‘Russia is Infringing the Rule of Law,’ Japan PM Fumio Kishida Says in Speech at U.N. General Assembly (UPDATE 1)

Yuki Kurose / The Yomiuri Shimbun
Prime Minister Fumio Kishida delivers a General Debate speech at the United Nations General Assembly in New York on Tuesday.

NEW YORK — Prime Minister Fumio Kishida on Tuesday condemned Russia for its continuing aggression against Ukraine, saying Moscow is “infringing upon international law and the rule of law,” in a speech delivered at the United Nations General Assembly.

“Unilateral changes to the status quo by force or coercion are unacceptable anywhere in the world,” he said.

During his speech, Kishida insisted on the need for U.N. reform in order to achieve a world that cares for human dignity.

Against a background in which the U.N. Security Council has become dysfunctional due to the use of veto power by permanent members Russia and China, Kishida stressed the importance of curbing the use of such vetoes. He also suggested expanding the number of permanent and non-permanent members of the council.

Kishida reiterated that Russia had violated the principles of the U.N. Charter that respect sovereign equality and territorial integrity, adding that the situation in Ukraine “must be rectified as soon as possible, and the nuclear threat must be ended.”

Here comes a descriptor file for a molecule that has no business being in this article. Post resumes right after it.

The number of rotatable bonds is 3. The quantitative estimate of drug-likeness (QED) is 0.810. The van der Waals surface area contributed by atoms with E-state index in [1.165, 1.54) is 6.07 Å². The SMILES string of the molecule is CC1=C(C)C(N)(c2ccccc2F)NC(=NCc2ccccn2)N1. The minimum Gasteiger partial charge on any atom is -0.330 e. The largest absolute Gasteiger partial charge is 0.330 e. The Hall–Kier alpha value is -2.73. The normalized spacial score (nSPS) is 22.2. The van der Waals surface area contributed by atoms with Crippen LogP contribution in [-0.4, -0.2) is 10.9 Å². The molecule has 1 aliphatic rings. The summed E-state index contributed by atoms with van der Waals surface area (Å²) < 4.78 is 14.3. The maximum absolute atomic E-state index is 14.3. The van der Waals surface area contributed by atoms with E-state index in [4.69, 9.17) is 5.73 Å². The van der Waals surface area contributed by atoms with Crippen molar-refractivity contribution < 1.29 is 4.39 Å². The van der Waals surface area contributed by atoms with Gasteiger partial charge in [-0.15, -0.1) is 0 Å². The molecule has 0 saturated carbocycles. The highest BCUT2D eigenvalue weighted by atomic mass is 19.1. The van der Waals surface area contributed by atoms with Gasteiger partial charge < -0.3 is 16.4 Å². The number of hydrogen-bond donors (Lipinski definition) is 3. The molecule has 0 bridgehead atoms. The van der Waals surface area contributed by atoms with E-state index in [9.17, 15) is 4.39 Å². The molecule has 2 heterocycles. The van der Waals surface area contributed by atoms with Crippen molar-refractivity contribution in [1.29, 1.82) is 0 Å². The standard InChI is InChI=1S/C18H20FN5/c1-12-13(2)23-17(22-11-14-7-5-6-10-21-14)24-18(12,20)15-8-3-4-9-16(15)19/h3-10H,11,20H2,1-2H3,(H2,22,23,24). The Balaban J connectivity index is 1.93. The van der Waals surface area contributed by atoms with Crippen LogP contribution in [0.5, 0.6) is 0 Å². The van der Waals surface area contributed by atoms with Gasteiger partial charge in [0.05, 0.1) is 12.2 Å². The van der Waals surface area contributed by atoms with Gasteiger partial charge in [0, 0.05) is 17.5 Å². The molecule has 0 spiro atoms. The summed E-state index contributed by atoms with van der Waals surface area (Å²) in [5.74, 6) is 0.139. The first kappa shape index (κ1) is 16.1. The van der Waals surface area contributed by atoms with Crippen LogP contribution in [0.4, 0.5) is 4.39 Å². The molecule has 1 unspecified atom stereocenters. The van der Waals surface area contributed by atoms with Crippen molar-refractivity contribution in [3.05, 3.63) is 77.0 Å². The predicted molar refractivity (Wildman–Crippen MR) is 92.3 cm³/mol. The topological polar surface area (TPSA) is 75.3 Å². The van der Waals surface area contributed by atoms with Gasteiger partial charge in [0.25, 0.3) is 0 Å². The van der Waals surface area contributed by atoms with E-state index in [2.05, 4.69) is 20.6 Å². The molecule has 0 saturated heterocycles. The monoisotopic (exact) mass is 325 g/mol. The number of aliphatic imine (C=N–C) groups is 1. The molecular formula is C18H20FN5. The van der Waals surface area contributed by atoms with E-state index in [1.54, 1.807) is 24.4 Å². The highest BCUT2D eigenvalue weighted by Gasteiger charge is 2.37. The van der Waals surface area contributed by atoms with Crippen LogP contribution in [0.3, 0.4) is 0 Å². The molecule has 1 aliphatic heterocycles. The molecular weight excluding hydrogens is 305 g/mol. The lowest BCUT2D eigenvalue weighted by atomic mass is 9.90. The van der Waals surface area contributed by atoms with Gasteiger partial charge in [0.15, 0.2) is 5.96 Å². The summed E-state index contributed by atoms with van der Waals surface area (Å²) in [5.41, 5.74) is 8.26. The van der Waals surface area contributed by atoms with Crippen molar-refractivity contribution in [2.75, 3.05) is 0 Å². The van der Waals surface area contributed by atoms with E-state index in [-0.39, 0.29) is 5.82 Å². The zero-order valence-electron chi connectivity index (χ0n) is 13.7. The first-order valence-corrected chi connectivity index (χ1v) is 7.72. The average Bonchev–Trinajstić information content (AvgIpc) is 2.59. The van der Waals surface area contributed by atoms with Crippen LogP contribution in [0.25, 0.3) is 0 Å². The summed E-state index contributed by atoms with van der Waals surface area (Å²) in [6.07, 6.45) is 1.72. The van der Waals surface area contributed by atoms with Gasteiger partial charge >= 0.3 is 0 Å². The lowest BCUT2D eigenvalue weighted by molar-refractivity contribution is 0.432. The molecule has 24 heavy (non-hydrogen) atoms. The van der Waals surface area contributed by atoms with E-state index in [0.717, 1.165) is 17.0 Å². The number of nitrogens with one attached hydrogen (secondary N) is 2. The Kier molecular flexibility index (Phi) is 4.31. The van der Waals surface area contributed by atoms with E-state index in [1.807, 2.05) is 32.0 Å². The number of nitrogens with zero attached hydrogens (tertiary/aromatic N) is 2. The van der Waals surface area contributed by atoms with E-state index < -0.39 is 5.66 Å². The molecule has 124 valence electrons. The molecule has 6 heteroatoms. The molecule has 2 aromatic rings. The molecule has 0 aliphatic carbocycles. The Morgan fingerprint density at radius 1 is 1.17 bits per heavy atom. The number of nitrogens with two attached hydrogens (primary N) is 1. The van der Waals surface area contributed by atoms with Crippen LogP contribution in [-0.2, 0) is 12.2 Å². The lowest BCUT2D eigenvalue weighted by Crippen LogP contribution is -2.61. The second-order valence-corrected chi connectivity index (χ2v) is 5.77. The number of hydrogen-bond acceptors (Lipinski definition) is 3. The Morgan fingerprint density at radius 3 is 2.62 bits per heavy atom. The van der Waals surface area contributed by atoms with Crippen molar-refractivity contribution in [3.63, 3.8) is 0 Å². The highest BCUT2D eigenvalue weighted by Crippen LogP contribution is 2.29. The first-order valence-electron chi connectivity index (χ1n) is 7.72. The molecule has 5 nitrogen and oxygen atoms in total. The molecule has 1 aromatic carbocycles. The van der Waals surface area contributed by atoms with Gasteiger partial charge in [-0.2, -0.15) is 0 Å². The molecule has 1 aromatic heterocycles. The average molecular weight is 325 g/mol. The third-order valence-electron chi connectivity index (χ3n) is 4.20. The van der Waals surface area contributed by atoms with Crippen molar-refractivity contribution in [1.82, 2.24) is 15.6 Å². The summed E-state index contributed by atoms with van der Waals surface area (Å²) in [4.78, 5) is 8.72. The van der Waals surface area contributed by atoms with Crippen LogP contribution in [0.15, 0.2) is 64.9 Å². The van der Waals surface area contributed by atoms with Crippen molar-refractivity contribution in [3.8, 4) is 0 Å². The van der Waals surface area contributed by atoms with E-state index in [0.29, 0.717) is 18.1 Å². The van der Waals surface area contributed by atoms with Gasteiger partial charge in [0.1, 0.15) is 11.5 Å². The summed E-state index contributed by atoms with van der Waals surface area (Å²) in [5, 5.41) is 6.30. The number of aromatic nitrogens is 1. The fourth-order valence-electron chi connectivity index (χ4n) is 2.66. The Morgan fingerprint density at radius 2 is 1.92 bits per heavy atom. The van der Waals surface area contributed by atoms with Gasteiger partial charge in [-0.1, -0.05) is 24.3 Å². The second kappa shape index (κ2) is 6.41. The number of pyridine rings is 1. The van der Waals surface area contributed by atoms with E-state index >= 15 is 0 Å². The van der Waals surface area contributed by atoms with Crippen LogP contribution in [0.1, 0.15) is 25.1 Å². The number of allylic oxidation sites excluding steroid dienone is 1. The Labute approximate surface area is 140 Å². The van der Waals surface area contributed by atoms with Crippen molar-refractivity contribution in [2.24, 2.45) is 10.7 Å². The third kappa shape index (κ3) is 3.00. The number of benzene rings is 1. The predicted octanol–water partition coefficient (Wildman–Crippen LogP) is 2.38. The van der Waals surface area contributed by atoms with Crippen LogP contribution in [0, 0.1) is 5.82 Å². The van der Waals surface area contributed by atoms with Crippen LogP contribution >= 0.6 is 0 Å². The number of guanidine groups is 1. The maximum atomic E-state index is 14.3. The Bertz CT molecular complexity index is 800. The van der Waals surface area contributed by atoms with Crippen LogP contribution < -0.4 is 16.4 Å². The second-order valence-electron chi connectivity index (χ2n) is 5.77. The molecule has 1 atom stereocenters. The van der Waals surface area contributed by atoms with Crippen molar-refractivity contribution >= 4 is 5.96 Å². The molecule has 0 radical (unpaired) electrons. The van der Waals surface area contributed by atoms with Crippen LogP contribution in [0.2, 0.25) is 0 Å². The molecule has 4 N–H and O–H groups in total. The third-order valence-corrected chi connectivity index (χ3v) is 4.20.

Russia’s invasion of Ukraine has caused a food crisis in the so-called Global South of emerging and developing countries, prompting the Japanese leader to call for cooperation among countries to tackle the issue. “Supporting vulnerable people in Africa, the Middle East and elsewhere is essential,” he said.

With the aim of working toward a world free of nuclear weapons, Kishida said, “We must crystalize the nuclear disarmament trend, which has been successfully ‘mainstreamed’ thanks to the efforts of our predecessors.”

To enhance such momentum, Kishida announced that Japan would contribute ¥3 billion to overseas research institutes and think tanks that work toward a “world without nuclear weapons.”

He also said Japan would promote discussions between nuclear powers and nonnuclear powers, saying, “Having nuclear-weapon states engage in concrete nuclear disarmament measures is key.”